Serum 25(OH)D3 assessment and laboratory data.

Blood samples, collected from the antecubital vein after a 10 to 12 hour fast, were used to assess serum levels of biochemical markers. Serum levels of 25(OH)D3 were measured by gamma counter with a radioimmunoassay (25-hydroxy-vitamin D125 I RIA Kit; DiaSorin, Stillwater, MN, USA) using a 1470 Wizard Gamma Counter (PerkinElmer, Turku, Finland). To make an effort for minimizing the analytical variation, serum 25(OH)D3 levels were analyzed by the same institute, which carried out a quality assurance program throughout the analysis period. Inter-assay coefficients of variation were 1.9–6.1% for the samples [43]. Participants were divided into two groups according to serum 25(OH)D3 levels: 25(OH)D3 deficient group (≤ 10 ng/mL) and 25(OH)D3 sufficient group (>10 ng/mL) [44]. In addition, biochemical laboratory test results for the following factors were collected: serum hemoglobin, glucose, total cholesterol, and glycosylated hemoglobin (Hba1c). Proteinuria was determined semi-quantitatively with a single spot urine dipstick analysis and reported as negative, trace, 1+, 2+, 3+, or 4+. Proteinuria was defined as 1+ or higher. The four-variable Modification of Diet in Renal Disease Study equation was used to calculate the eGFR [45].

Statistical analysis.

All statistical analyses were performed using SPSS for Windows version 21.0 (SPSS Inc., Chicago, USA). Continuous variables were expressed as the mean ± standard deviation, and categorical variables as absolute number with percentages. Each variable was tested for normality before statistical analysis. Comparisons between the groups were made by the type of analysis for variance or Student’s t-test for continuous variables and by the chi-squared test or Fisher’s exact test for categorical variables. The Kolmogorov–Smirnov test was performed to determine the normality of the distribution of parameters. If the resulting data did not show a normal distribution, geometric mean ± standard deviation was reported; Either Mann–Whitney U test or Kruskal-Wallis test was used for multiple comparisons. Logistic regression analysis was done to evaluate the association between depressive symptom and serum 25(OH)D3 concentration. Odds ratios (ORs) for depressive symptoms were compared between 25(OH)D3 deficiency group and 25(OH)D3 sufficiency group. Multiple models were constructed for logistic regression. One was analyzed without adjustment, and others were adjusted for confounding factors including age, sex, smoking status, alcohol status, BMI, suicidal ideation, EQ5D index, past history of hypertension, diabetes mellitus, eGFR, proteinuria, serum glucose, hemoglobin, and total cholesterol level. P values less than 0.05 were considered statistically significant.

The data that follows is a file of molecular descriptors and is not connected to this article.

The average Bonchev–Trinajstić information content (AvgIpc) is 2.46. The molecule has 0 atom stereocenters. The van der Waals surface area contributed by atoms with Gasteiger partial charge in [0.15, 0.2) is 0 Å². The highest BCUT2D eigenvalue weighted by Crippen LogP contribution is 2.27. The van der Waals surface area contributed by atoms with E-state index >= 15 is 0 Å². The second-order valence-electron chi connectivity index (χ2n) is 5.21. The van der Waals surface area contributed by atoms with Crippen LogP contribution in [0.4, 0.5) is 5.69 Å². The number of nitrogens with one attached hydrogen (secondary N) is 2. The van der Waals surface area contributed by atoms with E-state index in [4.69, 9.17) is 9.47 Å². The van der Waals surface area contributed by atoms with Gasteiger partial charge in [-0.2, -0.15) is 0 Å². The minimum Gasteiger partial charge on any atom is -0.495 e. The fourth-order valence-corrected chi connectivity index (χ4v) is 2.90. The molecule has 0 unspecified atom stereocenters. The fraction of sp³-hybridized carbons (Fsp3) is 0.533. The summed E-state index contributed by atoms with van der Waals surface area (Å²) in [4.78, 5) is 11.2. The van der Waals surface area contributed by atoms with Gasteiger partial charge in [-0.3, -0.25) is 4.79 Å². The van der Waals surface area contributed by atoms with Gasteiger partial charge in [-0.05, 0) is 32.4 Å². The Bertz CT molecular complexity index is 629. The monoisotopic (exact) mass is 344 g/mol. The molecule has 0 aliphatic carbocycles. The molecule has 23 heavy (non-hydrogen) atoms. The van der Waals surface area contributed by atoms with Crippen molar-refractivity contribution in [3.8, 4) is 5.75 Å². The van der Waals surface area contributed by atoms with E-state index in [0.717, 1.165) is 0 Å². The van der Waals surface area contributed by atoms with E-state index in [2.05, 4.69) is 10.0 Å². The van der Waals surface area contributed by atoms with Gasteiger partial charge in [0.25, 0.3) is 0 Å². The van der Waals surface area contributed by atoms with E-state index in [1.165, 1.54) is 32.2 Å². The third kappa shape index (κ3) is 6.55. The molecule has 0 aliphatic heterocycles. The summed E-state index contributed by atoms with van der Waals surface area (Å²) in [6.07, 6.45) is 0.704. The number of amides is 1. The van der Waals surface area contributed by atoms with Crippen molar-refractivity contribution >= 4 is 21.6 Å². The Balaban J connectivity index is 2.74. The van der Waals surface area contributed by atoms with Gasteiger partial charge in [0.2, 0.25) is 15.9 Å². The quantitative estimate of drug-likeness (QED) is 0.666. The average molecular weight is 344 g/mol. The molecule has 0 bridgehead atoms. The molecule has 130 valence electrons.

Results

Baseline characteristics of CKD patients according to 25(OH)D3 level

The baseline characteristics of study participants are shown in Table 1. The mean age was 70.1 ± 9.4 years, and 262 (49.2%) patients were male. The mean 25(OH)D3 level was 19.1 ± 6.9 ng/mL overall, 8.5 ± 1.3 ng/mL in the vitamin D deficient group, and 19.9 ± 6.5 ng/mL in the sufficient group. The vitamin D deficient group had a greater proportion of female and unemployed patients, and the EQ5D index that represents quality of life was lower. A past history of diabetes was prevalent in the vitamin D deficient group and the serum hemoglobin level was lower in the vitamin D deficient group. However, there were no differences in proteinuria, eGFR, or BMI between the two groups.

Comparison of prevalence of depression between the general population and CKD patients

Chi-square analysis was performed to compare the prevalence of depression between CKD patients and the general population (Fig 2A). The prevalence of depression was significantly higher in CKD patients compared with the general population (24.4% versus 33.8%, P < 0.001).